Polysomnographic findings in children with headaches.
Although previous studies suggested a relationship between headache and sleep disturbances, polysomnographic findings in children with headache are rarely described. We investigated polysomnographic findings in children with headaches, and correlated them with headache type and severity, body mass index, and medical treatment. Analysis of polysomnographic findings of 90 children with migraine (60), chronic migraine (11), tension headache (6), and nonspecific headache (13) indicated that sleep-disordered breathing was more frequent among children with migraine (56.6%) and nonspecific headache (54%) vs chronic migraine (27%). Tension headache was not associated with sleep-disordered breathing. In the nonspecific headache group, children with sleep-disordered breathing had higher body mass indexes (P = 0.008). Severe migraine and chronic migraine were associated with shorter sleep time, longer sleep latency, and shorter rapid eye movement and slow-wave sleep. Fifty percent of children with tension headache manifested bruxism vs 2.4% of children with nontension headache (odds ratio, 1.95; 95% confidence interval, 1.2-4.34). Our results support an association between migraine and sleep-disordered breathing, and between tension headache and bruxism, in children. Moreover, disrupted sleep architecture with reduced rapid eye movement and slow-wave sleep in severe and chronic migraine headaches may support an intrinsic relationship between sleep and headache disorders.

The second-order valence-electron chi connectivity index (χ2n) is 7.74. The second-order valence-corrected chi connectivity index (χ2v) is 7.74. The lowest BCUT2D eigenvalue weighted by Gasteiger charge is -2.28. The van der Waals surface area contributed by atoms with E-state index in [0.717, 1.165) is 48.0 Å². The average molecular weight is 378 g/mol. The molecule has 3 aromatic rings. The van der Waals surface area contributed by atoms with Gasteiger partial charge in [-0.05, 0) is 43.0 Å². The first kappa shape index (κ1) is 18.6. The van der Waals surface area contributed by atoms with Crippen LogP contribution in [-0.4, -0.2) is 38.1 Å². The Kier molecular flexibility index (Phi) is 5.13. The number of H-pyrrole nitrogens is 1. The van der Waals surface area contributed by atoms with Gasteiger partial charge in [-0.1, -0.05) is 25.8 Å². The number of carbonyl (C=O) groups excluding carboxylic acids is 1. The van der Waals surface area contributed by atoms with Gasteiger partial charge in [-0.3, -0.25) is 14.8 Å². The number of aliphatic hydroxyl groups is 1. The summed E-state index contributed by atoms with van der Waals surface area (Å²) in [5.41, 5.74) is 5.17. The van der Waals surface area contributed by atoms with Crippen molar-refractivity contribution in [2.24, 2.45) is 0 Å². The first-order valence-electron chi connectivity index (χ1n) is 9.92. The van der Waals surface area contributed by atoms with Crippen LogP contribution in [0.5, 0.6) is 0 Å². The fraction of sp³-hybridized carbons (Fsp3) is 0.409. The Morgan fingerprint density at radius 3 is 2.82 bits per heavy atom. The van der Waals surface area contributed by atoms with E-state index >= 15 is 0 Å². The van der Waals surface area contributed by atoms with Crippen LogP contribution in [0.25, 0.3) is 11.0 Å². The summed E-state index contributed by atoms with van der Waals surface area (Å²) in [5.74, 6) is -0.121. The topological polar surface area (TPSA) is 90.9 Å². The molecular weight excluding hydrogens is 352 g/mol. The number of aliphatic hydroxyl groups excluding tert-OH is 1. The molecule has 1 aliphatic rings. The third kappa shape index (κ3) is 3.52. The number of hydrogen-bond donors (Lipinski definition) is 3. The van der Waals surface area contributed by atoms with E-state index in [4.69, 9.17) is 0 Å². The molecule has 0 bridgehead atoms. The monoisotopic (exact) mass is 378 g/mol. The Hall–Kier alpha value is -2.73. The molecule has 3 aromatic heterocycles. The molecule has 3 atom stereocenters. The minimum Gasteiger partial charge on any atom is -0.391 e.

Published In/Presented At
Vendrame, M., Kaleyias, J., Valencia, I., Legido, A., & Kothare, S. V. (2008). Polysomnographic findings in children with headaches. Pediatric neurology, 39(1), 6–11. https://doi.org/10.1016/j.pediatrneurol.2008.03.007
Department of Medicine